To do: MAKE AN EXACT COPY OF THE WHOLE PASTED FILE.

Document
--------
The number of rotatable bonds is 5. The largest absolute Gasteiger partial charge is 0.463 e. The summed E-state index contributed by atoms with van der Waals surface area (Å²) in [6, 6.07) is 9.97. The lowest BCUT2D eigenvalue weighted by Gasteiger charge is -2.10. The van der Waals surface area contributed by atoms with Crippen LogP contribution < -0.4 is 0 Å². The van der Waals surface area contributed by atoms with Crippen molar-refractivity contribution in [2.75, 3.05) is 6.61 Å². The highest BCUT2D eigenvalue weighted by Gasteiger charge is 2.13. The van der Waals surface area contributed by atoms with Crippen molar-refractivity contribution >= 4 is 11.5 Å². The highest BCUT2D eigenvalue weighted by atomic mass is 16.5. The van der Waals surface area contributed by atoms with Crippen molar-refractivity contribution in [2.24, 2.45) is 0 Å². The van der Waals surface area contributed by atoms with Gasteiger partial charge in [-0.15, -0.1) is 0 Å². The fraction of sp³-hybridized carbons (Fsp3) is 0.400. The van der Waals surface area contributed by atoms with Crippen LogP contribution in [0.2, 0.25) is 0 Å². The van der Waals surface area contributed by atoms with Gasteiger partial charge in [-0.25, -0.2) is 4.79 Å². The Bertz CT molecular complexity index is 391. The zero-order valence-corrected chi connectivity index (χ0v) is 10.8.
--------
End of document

The number of rotatable bonds is 5. The largest absolute Gasteiger partial charge is 0.463 e. The summed E-state index contributed by atoms with van der Waals surface area (Å²) in [6, 6.07) is 9.97. The lowest BCUT2D eigenvalue weighted by Gasteiger charge is -2.10. The van der Waals surface area contributed by atoms with Crippen LogP contribution < -0.4 is 0 Å². The van der Waals surface area contributed by atoms with Crippen molar-refractivity contribution in [2.75, 3.05) is 6.61 Å². The highest BCUT2D eigenvalue weighted by Gasteiger charge is 2.13. The van der Waals surface area contributed by atoms with Crippen molar-refractivity contribution >= 4 is 11.5 Å². The highest BCUT2D eigenvalue weighted by atomic mass is 16.5. The van der Waals surface area contributed by atoms with Crippen molar-refractivity contribution in [2.24, 2.45) is 0 Å². The van der Waals surface area contributed by atoms with Gasteiger partial charge in [-0.15, -0.1) is 0 Å². The fraction of sp³-hybridized carbons (Fsp3) is 0.400. The van der Waals surface area contributed by atoms with Crippen LogP contribution in [0.2, 0.25) is 0 Å². The van der Waals surface area contributed by atoms with Gasteiger partial charge in [-0.25, -0.2) is 4.79 Å². The Bertz CT molecular complexity index is 391. The zero-order valence-corrected chi connectivity index (χ0v) is 10.8.